Expectant mothers are commonly advised to relax and avoid stress—often easier said than done during a busy nine months of pregnancy. But a new study led by Tracy Bale, an associate professor of neuroscience in the Department of Animal Biology at the School of Veterinary Medicine, reports that pregnant woman may want to heed this advice and stay stress free.
Together with colleagues, Bale has identified a biological marker of stress in the placentas of mice that appears to impact the brain development of offspring. The same biomarker was found in human placentas and may be part of the mechanism by which maternal stress can increase the risk for neurodevelopmental conditions such as schizophrenia and autism.
Genetics likely play a role in predisposing certain individuals to these conditions, but Bale’s investigations have long probed other sources of risk. Previous studies from her lab have linked factors including a mother’s obesity and stress levels to abnormal outcomes for children. Being male or female also plays a part.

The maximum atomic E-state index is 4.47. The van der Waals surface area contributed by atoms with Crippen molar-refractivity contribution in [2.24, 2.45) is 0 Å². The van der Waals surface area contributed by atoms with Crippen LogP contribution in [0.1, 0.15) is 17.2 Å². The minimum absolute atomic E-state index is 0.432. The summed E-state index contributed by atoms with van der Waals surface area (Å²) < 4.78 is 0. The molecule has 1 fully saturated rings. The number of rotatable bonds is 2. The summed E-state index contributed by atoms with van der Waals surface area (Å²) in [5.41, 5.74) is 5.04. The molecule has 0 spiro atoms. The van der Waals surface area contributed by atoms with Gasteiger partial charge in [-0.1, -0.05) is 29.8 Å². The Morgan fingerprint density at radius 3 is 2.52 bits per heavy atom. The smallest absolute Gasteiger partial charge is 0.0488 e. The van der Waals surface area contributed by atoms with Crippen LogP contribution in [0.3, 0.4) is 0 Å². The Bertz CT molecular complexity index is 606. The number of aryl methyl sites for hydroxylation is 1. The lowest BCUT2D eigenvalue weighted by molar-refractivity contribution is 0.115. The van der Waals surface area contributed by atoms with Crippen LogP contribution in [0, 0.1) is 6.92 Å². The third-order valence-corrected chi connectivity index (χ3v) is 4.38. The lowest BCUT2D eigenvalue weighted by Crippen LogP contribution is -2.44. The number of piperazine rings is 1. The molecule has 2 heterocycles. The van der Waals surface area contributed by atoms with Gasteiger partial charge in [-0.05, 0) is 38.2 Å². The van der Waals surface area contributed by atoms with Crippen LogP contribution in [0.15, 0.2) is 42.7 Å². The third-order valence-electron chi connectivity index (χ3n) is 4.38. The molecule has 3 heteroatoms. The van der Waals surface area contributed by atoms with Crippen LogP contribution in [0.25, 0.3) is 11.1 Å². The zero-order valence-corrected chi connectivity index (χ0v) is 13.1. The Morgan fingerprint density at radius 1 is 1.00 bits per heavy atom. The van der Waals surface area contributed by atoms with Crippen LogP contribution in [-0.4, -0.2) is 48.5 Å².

“Neurodevelopmental diseases like autism and schizophrenia have sex biases in their onset and presentation,” says Bale. “It’s possible that males and females start off at different baselines, so insults such as maternal stress impact the developing brain sex-specifically.”
To find a biomarker, or signal of prenatal stress, Bale’s team conducted a search of genes present in the placenta of stressed and unstressed mice during an early stage of pregnancy. One gene, which codes for an enzyme called O-linked-N-acetylglucosamine transferase, or OGT, was suppressed by maternal stress in both males and females compared to unstressed mice, but was much more affected in the males.
When the researchers genetically manipulated levels of placenta OGT, they found mice displayed dramatic differences in the expression patterns of hundreds of genes in the hypothalamus, the portion of the brain responsible for many critical functions including eating, sleeping, and hormone production.
Looking to the future, Bale not only hopes to further study what OGT is doing in the placenta to ultimately affect early brain development, but perhaps also use the protein as a means of assessing an individual’s risk of developing neurodevelopmental disorders such as autism or schizophrenia.
“If we have a marker for stress exposure, we can meld that with what we know about the genetic profiles that predispose individuals to these conditions, and keep a close eye on children who have increased risks,” she says.
Originally published on March 7, 2013